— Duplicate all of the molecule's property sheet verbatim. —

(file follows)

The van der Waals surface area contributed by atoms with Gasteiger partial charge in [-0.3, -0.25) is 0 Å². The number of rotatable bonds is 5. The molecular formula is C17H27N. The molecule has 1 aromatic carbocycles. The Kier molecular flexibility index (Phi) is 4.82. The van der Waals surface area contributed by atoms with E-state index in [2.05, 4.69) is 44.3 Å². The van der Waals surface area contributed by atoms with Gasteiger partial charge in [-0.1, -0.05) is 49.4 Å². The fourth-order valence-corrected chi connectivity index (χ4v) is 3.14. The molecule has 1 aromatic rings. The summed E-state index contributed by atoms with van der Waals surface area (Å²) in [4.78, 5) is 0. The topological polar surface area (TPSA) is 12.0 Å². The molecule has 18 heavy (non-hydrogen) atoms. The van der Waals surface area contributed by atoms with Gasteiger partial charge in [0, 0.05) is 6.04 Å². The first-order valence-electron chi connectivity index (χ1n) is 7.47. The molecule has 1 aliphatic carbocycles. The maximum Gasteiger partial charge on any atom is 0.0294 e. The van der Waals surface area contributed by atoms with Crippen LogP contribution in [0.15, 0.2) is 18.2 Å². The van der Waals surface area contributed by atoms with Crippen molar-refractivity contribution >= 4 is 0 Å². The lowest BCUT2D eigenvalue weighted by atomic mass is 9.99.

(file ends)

The van der Waals surface area contributed by atoms with Gasteiger partial charge in [-0.3, -0.25) is 0 Å². The number of rotatable bonds is 5. The molecular formula is C17H27N. The molecule has 1 aromatic carbocycles. The Kier molecular flexibility index (Phi) is 4.82. The van der Waals surface area contributed by atoms with E-state index in [2.05, 4.69) is 44.3 Å². The van der Waals surface area contributed by atoms with Gasteiger partial charge in [-0.1, -0.05) is 49.4 Å². The fourth-order valence-corrected chi connectivity index (χ4v) is 3.14. The molecule has 1 aromatic rings. The summed E-state index contributed by atoms with van der Waals surface area (Å²) in [4.78, 5) is 0. The topological polar surface area (TPSA) is 12.0 Å². The molecule has 18 heavy (non-hydrogen) atoms. The van der Waals surface area contributed by atoms with Gasteiger partial charge in [0, 0.05) is 6.04 Å². The first-order valence-electron chi connectivity index (χ1n) is 7.47. The molecule has 1 aliphatic carbocycles. The maximum Gasteiger partial charge on any atom is 0.0294 e. The van der Waals surface area contributed by atoms with Crippen LogP contribution in [0.15, 0.2) is 18.2 Å². The van der Waals surface area contributed by atoms with Crippen molar-refractivity contribution >= 4 is 0 Å². The lowest BCUT2D eigenvalue weighted by atomic mass is 9.99.